Miss Perception…

…it’s not a beauty queen…

Monday through Friday I ride my bike through 10 miles of mixed Hills every morning just after sunrise.  It’s a full-on sprint. Each outing I ride at roughly 95% of my highest capacity for that course.

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On Sundays though, I ride a flat round-trip of 26 miles from Bonsall to Ocenaside, ending at the water’s edge where I take a moment to honor the sea before I turn back inland. My Sunday ride is not a sprint, just a steady pace in an enjoy the scenery kinda way..

For the 20 months or so since I have been using this protocol, one inconsistency has stood out on my flat, 26-mile Sunday ride, yet I had not figured out the reason for this inconsistency until a few days ago.

Despite that my route to the coats is flat, and that the wind is usually at my back, my return trip from the coast is always, ALWAYS slower than my ride going there.  I average roughly 19MPH headed west, and 17.5MPH on my return.

One might immediately attribute this to tired legs, and that might make some sense.  Also, stopping for a few moments at the halfway point to take in the sight of the ocean does me no favors. And there is the psychology involved with turning back — the dreary trip home mentality.  So, it’s easy to assume that my return trip would be slower and pass it off as the combination of a mental and physical letdown.

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One problem though, I’m an athlete. I train, eat, and prepare like an athlete, especially before my Sunday morning ride.  To my way of thinking, there’s no reason that my 13 miles coming back should be any slower than my 13 miles getting there. In fact, the wind is usually against me headed to the coast, and at my back on my return.  Still, I’m always slower on my coming back.

And equal distance. A flat ride. Proper nutrition prior to riding.  The wind in my favor on the return. So, why am I always slower on the way back…?

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Perception. Or should I say, misperception…?

You see, my flat ride is it really flat. I start at roughly 300 feet above sea level, and I end at sea level. Only now, after 20-months of riding this route, have paid attention to my GPS data.  Now 300-feet of an elevation change over 13 miles is almost invisible. To look at this bike trail at any point along the way, it appears flat.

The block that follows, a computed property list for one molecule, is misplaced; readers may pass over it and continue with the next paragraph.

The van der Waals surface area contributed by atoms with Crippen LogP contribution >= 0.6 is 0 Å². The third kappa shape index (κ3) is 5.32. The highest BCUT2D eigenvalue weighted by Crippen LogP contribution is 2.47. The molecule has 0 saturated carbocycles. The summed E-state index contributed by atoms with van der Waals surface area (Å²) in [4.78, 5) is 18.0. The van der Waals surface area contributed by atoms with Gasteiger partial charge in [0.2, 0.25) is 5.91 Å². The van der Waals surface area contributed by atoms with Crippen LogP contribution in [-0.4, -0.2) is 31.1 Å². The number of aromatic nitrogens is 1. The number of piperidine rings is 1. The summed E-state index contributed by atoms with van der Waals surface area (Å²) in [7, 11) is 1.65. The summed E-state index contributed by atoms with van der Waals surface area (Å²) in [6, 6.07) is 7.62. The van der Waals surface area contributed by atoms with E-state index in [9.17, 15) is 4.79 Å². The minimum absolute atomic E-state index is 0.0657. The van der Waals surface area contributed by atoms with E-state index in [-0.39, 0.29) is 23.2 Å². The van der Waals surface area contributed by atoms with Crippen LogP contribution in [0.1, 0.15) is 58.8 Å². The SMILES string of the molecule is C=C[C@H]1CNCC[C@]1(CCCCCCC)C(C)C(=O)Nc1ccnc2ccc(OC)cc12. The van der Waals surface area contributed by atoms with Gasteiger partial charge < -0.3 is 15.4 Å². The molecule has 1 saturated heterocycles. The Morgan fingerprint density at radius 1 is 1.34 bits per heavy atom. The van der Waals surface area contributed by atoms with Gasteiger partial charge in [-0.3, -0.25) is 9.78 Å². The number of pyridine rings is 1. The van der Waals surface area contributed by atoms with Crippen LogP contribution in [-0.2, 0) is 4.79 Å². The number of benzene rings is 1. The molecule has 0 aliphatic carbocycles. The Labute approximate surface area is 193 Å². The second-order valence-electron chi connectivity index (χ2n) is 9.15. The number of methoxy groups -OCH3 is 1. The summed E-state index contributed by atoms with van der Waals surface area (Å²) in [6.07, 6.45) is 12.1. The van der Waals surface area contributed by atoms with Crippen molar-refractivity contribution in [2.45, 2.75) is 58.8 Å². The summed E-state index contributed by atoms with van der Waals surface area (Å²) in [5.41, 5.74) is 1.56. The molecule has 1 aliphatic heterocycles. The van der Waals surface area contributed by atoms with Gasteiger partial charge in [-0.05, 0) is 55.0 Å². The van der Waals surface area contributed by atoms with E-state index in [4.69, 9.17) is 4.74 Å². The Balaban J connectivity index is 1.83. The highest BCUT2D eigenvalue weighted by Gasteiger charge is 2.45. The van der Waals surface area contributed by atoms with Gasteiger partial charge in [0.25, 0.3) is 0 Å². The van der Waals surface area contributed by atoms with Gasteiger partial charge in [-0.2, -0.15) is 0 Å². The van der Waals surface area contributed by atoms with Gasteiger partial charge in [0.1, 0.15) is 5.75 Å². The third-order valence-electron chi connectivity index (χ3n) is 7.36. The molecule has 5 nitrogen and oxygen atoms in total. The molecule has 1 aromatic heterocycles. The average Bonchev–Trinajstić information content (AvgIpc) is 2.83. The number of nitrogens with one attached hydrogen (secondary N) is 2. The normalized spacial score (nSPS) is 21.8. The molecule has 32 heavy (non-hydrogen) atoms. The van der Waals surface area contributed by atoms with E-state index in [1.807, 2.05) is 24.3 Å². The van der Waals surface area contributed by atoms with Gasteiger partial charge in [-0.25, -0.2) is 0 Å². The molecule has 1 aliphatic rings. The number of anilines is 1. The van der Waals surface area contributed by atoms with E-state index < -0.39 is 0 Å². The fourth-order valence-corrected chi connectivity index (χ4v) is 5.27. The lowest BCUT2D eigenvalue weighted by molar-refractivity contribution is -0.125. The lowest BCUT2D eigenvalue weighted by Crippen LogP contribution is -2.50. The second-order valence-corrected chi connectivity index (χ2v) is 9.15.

But it isn’t flat, and 300 feet of climbing, even if it’s over 13 miles, will impact cyclists of any level, and I am only an intermediate cyclist.  This 300-feet climbing costs me about -1.5MPH on my return.

Of course this has nothing to do with cycling, and everything to do with human perception.

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For 20-months I have assumed this ride was flat – – and it is never been flat. And that, THAT makes me wonder what other assumptions I make all day long that are incorrect or that am completely blind to …? Indeed… Jhciacb

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Flow With The Bummers…

Corky’s #7…

In the 1970s, after his career concluded, surfer Corky Carroll, espoused a dozen or so rules for living.  Rules from the perspective of surf culture that he felt, if followed, would help one better survive in a chaotic world.  Though I cannot find a single record of these rules, I remember rule #7 by heart, and it has done more to guide my adult life than the Ten Commandments and The Golden Rule combined…

Corky’s rule #7:  Flow With The Bummers

The absence of a Thou Shalt before it, makes it all the more agreeable.

Stick It To Me…

Life can be a lot like opening a cheese stick – it rarely goes how it should.  Cheese sticks are sealed in plastic, with the two plastic ends at the top loosely separated to be pulled apart.  Most often though, separating the two tear-away pieces of plastic takes more work than it should, and rarely ends well.  However, for those like me who have the tendency to block out past struggles, relying on the built-in method to open a cheese stick is always seen as the best option.

So, with one of the plastic ends pinched between my thumb and index finger, the other hand doing the same thing with opposite plastic end, and with the body of the cheese stick floating in limbo, I’ll pull the plastic ends apart, and it almost always tears before the full cheese stick is exposed.  Crap.

At this point, there ae two options.  One, dig in with my finger nails to release the cheese stick.  Or, take a knife and finish the job like I’m gutting a fish, and risk punching the blade through the plastic and into my supporting finger.  It shouldn’t be so complicated, but most often, I gut the cheese wrapper like a fish and puncture a finger.

On rare occasions, as I pull the 2 layers of plastic apart, the separation is clean and smooth.  The cheese stick in question is easily extracted, and I have just experienced a moment.  I enjoy those moments, because I know they are few, far between, and surely will not last.

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What usually happens…

And for those times which are most times, and when the plastic breaks before it exposes the cheese stick, I just flow with the bummers.

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A moment of pure magic…

A Deep Breath And A Silent Chuckle…